At Xaverian I encountered Brothers like Richard Cook, Charlie Moran and Kevin McLean as well as collaborators like Fr. Dick Regan, Steve Quann, Jim Glinski and Eileen Schofield, who embodied the call of this Principle; they listened to me and journeyed with me, they stood with me as I asked questions, they affirmed the gifts I did not know that I possessed and they encouraged me break out of the shyness and duty of obligation that had held me back.  They provided experiences and opportunities for me to come see a life of faith as a life of relationships.  They offered me a model of teaching, ministering and serving by being with another; not doing for or alleviating challenges, but being with another.

As a young campus minister at Xaverian, after returning from my year in Ecuador, I came to realize the value of this experience.  I had asked one of my freshmen to see me after school.  It was time for a conversation that demanded that he come to understand that World History class is a primary obligation in his life and that he must start doing his work.  We started the conversation I had practiced and prepared.  In my own mind my words were to be an amazing and inspirational lecture that would transform this less than mediocre student into a rising historian.  As the boy sat down he started to cry and then stated: “my mom is dying and I don’t know what I am going to do when she leaves us.”  I had no idea what to do, unconsciously, I relied on those who had taught me and I listened, affirmed and journeyed with Adam.  The journey was challenging but embracing the opportunity to listen, be compassionate with, bear with and affirm was a consolation to Adam and powerful lesson in Xaverian ministry that put me in my place.

Movement #2: The Role of Love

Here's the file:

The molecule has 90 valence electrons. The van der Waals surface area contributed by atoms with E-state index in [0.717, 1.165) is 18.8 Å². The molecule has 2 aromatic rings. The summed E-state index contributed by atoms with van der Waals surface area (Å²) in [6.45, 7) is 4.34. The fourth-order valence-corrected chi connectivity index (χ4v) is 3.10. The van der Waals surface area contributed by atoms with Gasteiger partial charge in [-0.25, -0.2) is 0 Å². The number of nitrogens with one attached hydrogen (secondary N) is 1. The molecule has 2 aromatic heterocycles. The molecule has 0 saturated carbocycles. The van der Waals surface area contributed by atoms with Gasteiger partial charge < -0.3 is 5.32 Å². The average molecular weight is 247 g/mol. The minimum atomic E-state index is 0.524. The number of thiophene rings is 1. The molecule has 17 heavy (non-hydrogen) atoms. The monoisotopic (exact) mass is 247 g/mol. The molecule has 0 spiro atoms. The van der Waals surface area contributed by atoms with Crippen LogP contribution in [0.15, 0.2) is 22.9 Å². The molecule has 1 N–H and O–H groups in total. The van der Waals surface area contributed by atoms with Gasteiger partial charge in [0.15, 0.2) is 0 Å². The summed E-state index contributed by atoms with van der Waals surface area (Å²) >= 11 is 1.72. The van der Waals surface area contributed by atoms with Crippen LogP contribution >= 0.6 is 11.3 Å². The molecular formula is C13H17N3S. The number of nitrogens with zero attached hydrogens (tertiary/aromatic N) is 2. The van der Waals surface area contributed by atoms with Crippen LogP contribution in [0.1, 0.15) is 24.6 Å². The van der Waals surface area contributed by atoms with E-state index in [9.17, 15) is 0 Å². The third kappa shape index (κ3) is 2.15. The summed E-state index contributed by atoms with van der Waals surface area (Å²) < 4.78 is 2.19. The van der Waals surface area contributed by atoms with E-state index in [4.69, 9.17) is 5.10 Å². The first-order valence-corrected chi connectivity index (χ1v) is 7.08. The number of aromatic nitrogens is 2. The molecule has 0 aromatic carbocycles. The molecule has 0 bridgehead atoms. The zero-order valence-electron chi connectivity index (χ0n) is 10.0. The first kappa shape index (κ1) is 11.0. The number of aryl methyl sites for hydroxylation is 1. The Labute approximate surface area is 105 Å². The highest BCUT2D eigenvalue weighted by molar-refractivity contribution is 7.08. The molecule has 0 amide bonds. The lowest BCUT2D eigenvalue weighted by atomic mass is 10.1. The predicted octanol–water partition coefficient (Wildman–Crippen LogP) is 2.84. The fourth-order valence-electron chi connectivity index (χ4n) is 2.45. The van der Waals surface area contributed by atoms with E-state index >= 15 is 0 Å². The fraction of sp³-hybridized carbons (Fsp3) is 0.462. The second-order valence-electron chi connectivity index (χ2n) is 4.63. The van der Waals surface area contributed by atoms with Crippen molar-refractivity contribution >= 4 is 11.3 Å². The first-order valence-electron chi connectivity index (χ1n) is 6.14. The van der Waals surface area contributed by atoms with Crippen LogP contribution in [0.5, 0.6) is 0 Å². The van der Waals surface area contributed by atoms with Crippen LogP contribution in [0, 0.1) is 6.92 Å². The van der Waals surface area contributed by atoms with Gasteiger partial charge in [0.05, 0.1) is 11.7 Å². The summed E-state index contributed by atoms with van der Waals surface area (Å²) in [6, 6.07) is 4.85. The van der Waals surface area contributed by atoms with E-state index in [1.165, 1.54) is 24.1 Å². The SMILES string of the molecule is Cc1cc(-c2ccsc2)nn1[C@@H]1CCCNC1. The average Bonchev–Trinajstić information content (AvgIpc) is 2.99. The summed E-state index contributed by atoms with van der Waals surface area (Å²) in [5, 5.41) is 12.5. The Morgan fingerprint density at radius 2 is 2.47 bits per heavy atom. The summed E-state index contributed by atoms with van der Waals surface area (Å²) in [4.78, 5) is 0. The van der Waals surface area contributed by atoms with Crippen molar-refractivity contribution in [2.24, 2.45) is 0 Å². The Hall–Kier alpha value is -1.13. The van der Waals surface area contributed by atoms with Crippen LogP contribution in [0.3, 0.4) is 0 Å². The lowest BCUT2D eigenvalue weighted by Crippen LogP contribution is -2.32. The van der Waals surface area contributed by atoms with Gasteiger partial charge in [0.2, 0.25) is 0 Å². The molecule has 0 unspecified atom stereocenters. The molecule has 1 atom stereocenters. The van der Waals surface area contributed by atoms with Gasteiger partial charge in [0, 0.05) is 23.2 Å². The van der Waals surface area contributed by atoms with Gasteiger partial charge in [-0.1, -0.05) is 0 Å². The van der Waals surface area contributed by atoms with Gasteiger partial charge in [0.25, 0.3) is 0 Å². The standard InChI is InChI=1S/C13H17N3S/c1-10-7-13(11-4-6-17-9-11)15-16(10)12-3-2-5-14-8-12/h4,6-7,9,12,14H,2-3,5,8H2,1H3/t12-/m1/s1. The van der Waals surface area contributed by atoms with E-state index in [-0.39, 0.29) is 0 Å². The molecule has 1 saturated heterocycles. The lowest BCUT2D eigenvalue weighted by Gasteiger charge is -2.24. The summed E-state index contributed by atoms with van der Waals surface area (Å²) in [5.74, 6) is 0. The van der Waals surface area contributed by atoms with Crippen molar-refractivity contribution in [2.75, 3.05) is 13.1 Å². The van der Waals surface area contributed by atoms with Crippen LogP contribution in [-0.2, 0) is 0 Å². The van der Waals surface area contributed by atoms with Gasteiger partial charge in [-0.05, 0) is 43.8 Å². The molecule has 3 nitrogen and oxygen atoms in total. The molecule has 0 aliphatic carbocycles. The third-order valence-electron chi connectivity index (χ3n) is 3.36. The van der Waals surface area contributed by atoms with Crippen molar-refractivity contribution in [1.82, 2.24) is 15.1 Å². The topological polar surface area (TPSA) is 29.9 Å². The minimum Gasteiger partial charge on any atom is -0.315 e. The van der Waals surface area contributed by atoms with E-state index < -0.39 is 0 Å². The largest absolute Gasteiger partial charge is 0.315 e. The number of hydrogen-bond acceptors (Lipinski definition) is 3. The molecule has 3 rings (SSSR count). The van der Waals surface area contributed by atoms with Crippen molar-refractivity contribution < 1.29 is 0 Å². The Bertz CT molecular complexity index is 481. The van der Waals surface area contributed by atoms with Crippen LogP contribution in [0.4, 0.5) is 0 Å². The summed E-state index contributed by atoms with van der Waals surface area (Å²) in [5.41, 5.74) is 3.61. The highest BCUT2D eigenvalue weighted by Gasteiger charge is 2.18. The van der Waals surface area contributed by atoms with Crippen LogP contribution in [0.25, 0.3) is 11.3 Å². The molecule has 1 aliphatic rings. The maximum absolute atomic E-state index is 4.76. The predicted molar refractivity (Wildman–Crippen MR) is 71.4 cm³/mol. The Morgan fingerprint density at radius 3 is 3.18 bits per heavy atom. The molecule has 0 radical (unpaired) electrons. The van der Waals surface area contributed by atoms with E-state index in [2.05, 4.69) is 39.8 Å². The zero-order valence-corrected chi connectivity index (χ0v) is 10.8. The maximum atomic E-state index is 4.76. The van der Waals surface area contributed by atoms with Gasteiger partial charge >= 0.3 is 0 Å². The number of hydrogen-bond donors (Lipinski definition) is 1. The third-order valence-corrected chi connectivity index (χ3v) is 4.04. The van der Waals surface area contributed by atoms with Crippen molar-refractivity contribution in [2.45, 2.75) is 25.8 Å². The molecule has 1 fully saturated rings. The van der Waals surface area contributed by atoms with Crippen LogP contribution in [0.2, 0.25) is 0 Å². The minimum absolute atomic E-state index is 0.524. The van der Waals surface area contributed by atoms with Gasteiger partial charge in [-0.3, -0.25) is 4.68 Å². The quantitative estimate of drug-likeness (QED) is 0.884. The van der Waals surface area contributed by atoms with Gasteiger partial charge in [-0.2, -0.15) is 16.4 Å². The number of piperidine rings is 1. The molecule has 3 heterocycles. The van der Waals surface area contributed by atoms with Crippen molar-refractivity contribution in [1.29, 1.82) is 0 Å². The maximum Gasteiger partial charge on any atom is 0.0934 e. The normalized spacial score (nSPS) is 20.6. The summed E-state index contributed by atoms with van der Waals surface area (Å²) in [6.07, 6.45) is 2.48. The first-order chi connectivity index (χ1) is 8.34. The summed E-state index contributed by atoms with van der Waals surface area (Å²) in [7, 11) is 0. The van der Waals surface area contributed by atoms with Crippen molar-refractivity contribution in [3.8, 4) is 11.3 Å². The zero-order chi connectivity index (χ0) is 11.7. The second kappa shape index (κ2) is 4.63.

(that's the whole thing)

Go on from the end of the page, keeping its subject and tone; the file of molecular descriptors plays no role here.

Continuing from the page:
God is not obliged to give an account to anybody, even if God wants to use a sinner. 

You were created by the God of love

In God’s image and according to God’s likeness, to be a unique expression of that love.

It is through you that God desires to manifest Love to the peoples of the world in these times, and to offer them the freedom of the children of God.  As a disciple of Jesus Christ, you are called to follow in His footsteps and minister God’s healing touch of love, through word and deed, to all whom you meet in your journey of life.

In my own journey I have come to understand this statement of the Fundamental Principles as one of the most liberating and challenging aspects of Xaverian spirituality.

In my ministry in South America and through volunteer work at a women’s prison in Framingham, MA I came to see this principle lived out.  I saw myself as one who was called to teach. In my experience of journeying with the people of Ecuador and sitting with the women at Framingham I saw first hand how God’s love was a healing presence and that God’s likeness has a diversity of images and experiences.

As the Xaverian Brothers put me in my place and empowered me to see faith as relational and not just an obligation, this principle called me to realize that the core of my relationships, with God, self and others is love; unconditional, inclusive and accepting love.  Coming to understand this love, the reality that we are created in God’s image and according to God’s likeness and that we each have the ability to be a unique expression of that love has put me in the place of serving as a Campus Minister, Administrator, Spouse and Parent.

One of more enriching experiences I have had was working with Br. Larry, Alice Hession and Thadine Coyne to reorganize the XBSS student retreat.  We used the Fundamental Principles cornerstone of our work. Our call as a Xaverian sponsored school is not only to let our students and staff know that they are loved, but that this love that they experience demands action, an action that manifests God’s love for all peoples and all creation.  In the retreat experience the students most definitely come to see God’s love for them and as the retreat concludes they are called to put together a project / program that will manifest God’s love to the people of their school.   I truly believe that this duality has empowered the XBSS Retreat to put our students in their place and empower them to turn towards God.